At the end of the 19th century the German professor of psychiatry Emil Kraepelin (1856–1926) introduced the term ‘dementia praecox’ (premature dementia) to distinguish this potentially psychotic condition from manic depression. At the beginning of the twentieth century the Swiss professor of psychiatry Eugen Bleuler (1857–1939) replaced that term by ‘schizophrenia’ (Louter, Reference Louter2010). Since Bleuler's time much has changed.

In our view the name ‘schizophrenia’ is out of date and out of touch with modern science: partly through medication people with ‘schizophrenia’ can now participate in society much more easily than they could a century ago; furthermore, the name ‘schizo-phrenia’ suggests a split personality, which has nothing to do with our potentially psychotic condition. Various parties are now making proposals for a new name for schizophrenia that fits a modern (scientific) understanding. Japan played the first card. Hong Kong, Korea and China are following suit.

In 2009 the Dutch patient society Anoiksis, recognizing the need to find a better name, held a competition. The winning name out of 320 entries was Dysfunctional Perception Syndrome, or DPS. Immediately there was criticism of this name too: a person wearing spectacles also has dysfunctional perception; you can make of DPS Dual Personality Syndrome; and ‘dysfunctional syndrome’ is a tautology … you do not talk about ‘dysfunctional metabolic syndrome’ but about ‘metabolic syndrome’.

The chair of the appropriate DSM-5 (Diagnostic and Statistical Manual of Mental Disorders) work group of the American Psychiatric Association, Will Carpenter, wrote to us in an e-mail on 20 October 2012:

Stigma is a problem for many reasons. A name change may be helpful, but a name change needs universal use and should be worked out by a properly constituted work group comprising the relevant stakeholders making a recommendation to the International Classification of Diseases (ICD) and DSM processes. I think it would be proper for the World Health Organisation (WHO) to use its convening authority to address this issue [quoted with permission].

The choice of a new name is under vigorous discussion globally (van Os, Reference van Os2009; George, Reference George2010a, Reference Georgeb). Anoiksis is now campaigning internationally for the term ‘Psychosis Susceptibility Syndrome’ (PSS). ‘Psychosis’ because it covers the unreality of both hallucinations and delusions. ‘Susceptibility’ because a person with schizophrenia is in many cases not psychotic all the time. ‘Syndrome’ because it includes the negative and cognitive symptoms that are significant elements of this whole complex condition.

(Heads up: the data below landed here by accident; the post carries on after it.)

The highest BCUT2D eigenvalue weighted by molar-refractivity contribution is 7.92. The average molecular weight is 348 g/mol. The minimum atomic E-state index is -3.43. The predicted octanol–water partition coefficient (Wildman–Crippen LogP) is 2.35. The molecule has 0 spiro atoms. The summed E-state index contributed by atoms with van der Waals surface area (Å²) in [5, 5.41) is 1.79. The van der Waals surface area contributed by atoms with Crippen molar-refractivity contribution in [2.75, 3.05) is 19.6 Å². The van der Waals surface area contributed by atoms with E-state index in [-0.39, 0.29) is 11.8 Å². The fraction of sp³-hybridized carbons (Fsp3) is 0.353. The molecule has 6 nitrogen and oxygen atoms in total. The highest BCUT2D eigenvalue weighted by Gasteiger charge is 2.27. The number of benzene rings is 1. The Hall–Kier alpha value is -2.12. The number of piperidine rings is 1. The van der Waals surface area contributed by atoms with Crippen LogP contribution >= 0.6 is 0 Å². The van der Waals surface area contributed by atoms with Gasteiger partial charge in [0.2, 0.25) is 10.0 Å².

‘Negative symptoms’ refer to deficiencies in a function that is normally present, such as affective flattening (emotional distance, loss of feelings), apathy (lack of energy, initiative and interest), asociality (avoiding company, diminished awareness of the environment, greater need to be alone), anhedonia (loss of ability to experience pleasure), alogia (poverty of speech), lack of perseverance and feeling empty (cf. Lewis et al. Reference Lewis, Escalona, Keith, Sadock, Sadock and Ruiz2009).

By the ‘cognitive symptoms’ we think of attention deficit, poor memory leading to inefficiency at work or school, indecision, difficulty solving problems and making plans, lack of ability to interpret body language (cf. Haycock, Reference Haycock2009). People can in severe cases become so disorganized that they need to live in a hospital.

Moreover, many of us have difficulties connecting to other people. This reflects precisely what we experience. Besides the grief of the impoverishment of mental life and lost mental and practical abilities, we have to deal with stigma that our behaviour (or non-behaviour) evokes. We are lazy, uninterested and not motivated to work, they say. People tend to attribute the above groups of symptoms to the personality of a person; that is why it is so important to educate society. Life with our ‘disease’ is tough enough without having to cope with stigma in addition.

The discussion about the label provides us with an opportunity to relate what ‘schizophrenia’ is actually about. As far as Anoiksis’ outreach is concerned this is our most important task: to continue to disclose an open and honest account of our condition in order to set up a virtuous circle. That fits with the tenor of the research by Evans-Lacko et al. (Reference Evans-Lacko, Brohan, Mojtabai and Thornicoft2012). Providing better information about mental illness and facilitating direct social contact in order to lessen the stigmatizing by the general public will also enable us patients to form a healthier image of ourselves.

Declaration of Interest

The authors are Anoiksis Foreign Affairs co-coordinators.